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November 30, 2008

Thailand Political Stalemate:
Standoff continues as economy suffers

Police built a massive cordon around anti-government protesters occupying Thailand's main airport Saturday, raising fears of an imminent confrontation in a standoff that has disrupted the country's economy and the travel industry worldwide, reported the Associated Press.

About 2,000 policemen were deployed around Suvarnabhumi international airport, where protesters calling themselves the People's Alliance for Democracy have camped out since late Tuesday, forcing the halt of all flights.

The protesters also have occupied Bangkok's domestic airport and the prime minister's office compound, virtually paralysing the government in their campaign to force its resignation.

The confrontation, severing the capital from civilian air traffic, has taken a heavy toll on Thailand's economy and reputation. According to Thai media reports some 100,000 tourists are stranded, and schedules of airlines around the world have been disrupted.

So far security forces have only issued a warning to the protesters to leave and refrained from using force. The protesters say they will not leave until the government of Prime Minister Somchai Wongsawat resigns.

But it appears the government's patience is wearing thin.

"The police will issue another warning to protesters to leave the two airports. The language in the warning will be stronger than the first one," said a police spokesman, Maj. Gen. Amnuay Nimmano.

He said if the protesters do not leave, a deadline will be issued "in the third warning - the last one before we take action."

The roadblocks were meant to prevent more protesters from joining thousands of others inside the terminal building, but local television reports said there still were protesters and supporters entering the terminal.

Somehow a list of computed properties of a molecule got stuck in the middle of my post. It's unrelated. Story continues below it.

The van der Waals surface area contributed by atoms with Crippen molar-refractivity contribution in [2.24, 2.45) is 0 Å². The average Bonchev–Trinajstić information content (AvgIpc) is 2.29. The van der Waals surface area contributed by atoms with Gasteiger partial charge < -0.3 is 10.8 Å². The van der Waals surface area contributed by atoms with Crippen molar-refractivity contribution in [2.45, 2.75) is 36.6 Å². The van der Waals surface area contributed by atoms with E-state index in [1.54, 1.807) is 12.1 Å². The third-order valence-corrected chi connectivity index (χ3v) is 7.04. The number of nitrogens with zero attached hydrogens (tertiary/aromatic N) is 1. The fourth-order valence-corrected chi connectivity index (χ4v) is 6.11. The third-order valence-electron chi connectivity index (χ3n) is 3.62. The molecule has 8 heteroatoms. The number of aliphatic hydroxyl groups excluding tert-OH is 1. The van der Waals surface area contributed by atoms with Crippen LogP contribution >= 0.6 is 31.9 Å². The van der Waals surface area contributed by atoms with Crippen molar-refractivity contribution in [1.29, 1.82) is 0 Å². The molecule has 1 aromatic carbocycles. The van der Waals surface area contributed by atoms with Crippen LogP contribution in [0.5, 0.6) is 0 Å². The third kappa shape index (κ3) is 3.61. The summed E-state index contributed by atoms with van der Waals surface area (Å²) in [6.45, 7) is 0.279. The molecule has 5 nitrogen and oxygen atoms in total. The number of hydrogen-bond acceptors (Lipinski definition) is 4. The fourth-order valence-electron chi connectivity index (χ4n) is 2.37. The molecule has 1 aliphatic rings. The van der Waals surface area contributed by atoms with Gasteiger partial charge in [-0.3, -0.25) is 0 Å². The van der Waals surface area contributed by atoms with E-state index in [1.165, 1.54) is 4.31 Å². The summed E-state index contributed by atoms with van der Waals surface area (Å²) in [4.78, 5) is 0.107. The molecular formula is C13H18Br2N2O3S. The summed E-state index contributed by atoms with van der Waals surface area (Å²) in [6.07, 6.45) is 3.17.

About 50 soldiers guarded the maintenance facility of the airport, a few kilometers (miles) away from the main complex.

With international repercussions obvious, the European Union and the United States urged the protesters to end their siege.

The People's Alliance for Democracy accuses the government of being a puppet of former Prime Minister Thaksin Shinawatra, who was ousted by a 2006 military coup and fled overseas to escape corruption charges.

Prime Minister Somchai, who is Thaksin's brother-in-law, is now operating the government out of the northern city of Chiang Mai, blocked out of his office in Bangkok.

Tension rose further Saturday after a pro-government group expressed frustration at the continuing standoff and called for an indefinite sit-in starting Sunday in central Bangkok.

A local daily meanwhile reported an explosion at the government house early Sunday which injured 50 anti-government protesters.

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